Young Academic can reveal a brand new University cost comparison tool that gives prospective students and their parents vital knowledge before submitting UCAS applications.
Students looking for a degree course that won’t cost them the earth should set their sights on Edinburgh’s Heriot-Watt University, according to a new study into the cost of living at the UK’s top universities.
The major study was carried out by online cash payment provider Ukash, in order to make it easier for students to see where money goes the furthest at the UK’s top 20 universities, ahead of the deadline for applications to UCAS (15th January 2014). Ukash, which will shortly launch a prepaid MasterCard® to help students budget and control their spend more effectively, compared the cost of nine key living expenses ranging from a pint of lager and car insurance to tuition fees and rent.
The findings identified Edinburgh Heriot-Watt, Edinburgh and St. Andrews universities as the three cheapest to attend, with students needing to pay £9,587 each year – a whopping £10,000 less than the most expensive universities identified by the study – in addition to cheaper annual gym membership, averaging £96, and free entry into events at the Students Union.
The University of Kent ranked fourth in the cost league table, helped by cheaper and more flexible tuition fees dependent on degree course, while a comparatively low average annual rent (£3,108) at the University of East Anglia landed it in fifth place.
The ten least expensive universities, and their total cost of living over three years, are:
1. Edinburgh Heriot-Watt University £28,761
2. University of Edinburgh £31,210
3. University of St. Andrews £33,603
4. University of Kent £35,344
5. University of East Anglia £41,604
6. University of Birmingham £41,727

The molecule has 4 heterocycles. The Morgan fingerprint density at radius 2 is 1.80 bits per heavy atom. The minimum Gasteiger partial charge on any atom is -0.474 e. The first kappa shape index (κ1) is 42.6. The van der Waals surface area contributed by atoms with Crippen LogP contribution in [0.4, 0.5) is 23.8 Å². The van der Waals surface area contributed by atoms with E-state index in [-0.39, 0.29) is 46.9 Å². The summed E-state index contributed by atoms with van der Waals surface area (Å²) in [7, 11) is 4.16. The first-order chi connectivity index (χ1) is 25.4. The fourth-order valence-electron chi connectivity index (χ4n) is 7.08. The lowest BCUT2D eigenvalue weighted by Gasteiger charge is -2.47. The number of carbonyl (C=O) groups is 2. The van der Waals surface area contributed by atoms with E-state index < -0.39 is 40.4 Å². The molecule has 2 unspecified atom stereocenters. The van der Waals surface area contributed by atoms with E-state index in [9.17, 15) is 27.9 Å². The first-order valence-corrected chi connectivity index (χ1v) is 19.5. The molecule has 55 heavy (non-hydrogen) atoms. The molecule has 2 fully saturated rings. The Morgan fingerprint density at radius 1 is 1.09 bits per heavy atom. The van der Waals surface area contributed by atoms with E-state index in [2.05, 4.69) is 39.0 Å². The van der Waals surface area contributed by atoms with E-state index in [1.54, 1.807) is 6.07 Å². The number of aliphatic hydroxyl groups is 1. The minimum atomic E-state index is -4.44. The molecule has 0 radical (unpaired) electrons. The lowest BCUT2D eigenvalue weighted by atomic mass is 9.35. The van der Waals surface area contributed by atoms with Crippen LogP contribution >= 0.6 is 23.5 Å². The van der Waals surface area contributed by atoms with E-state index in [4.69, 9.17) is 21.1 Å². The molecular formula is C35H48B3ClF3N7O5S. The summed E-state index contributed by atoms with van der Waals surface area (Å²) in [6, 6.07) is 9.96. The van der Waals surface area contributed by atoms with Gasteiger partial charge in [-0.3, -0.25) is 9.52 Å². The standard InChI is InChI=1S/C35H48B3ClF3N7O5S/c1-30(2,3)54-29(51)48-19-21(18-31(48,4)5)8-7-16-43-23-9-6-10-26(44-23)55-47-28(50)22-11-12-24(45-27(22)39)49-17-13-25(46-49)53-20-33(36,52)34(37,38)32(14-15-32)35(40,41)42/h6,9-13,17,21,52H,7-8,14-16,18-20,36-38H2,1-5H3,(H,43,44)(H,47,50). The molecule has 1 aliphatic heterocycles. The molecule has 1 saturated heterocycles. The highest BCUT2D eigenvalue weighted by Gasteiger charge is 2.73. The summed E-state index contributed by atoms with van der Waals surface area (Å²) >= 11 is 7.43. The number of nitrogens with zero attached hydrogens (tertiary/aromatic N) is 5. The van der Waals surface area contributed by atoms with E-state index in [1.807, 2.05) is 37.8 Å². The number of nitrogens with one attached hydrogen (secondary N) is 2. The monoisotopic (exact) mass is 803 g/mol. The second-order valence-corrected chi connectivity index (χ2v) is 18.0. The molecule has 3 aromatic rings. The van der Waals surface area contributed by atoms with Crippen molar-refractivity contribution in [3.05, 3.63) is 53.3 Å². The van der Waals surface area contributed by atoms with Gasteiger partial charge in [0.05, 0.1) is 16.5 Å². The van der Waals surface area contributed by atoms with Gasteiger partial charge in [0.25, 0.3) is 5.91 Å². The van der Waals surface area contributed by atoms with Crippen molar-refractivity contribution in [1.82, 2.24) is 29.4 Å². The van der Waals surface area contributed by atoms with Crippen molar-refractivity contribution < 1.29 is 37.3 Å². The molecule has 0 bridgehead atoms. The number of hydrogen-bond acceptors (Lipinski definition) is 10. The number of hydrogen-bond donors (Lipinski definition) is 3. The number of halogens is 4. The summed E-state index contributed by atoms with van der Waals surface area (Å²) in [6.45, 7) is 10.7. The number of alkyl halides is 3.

7. University of Warwick £41,790
8. University of York £42,793
9. University of Leicester £43,139
10. University of Lancaster £43,938
Students who choose to attend the most expensive top universities, including London School of Economics, University College London and Imperial College London, are likely to fork out more than double the amount being paid by those at the cheapest universities.
London School of Economics (LSE) – which ranked as the most expensive university – has an annual living cost of £19,717, compared to £9,587 at Edinburgh Heriot-Watt. Over their three-year degree course, undergraduates at LSE can expect to spend £59,152 on tuition fees and living costs.
This increased cost of living is due in particular to markedly higher annual rent (£8,710), car insurance (£1,054) and entry into student events (£120) than at all other universities.
The ten most expensive universities, and their total cost of living over three years, are:
1. London School of Economics £59,152
2. University College London £53,954
3. Imperial College London £53,822
4. Oxford University £50,540
5. Cambridge University £47,997
6. Exeter £45,291
7. Bath £45,199
8. Durham £44,459
9. Surrey £44,264
10. Loughborough £43,965
Why not keep up to date with all of the student news, school of music updates and the Young Academic Festival Guide by liking us on Facebook and following @youngacademic!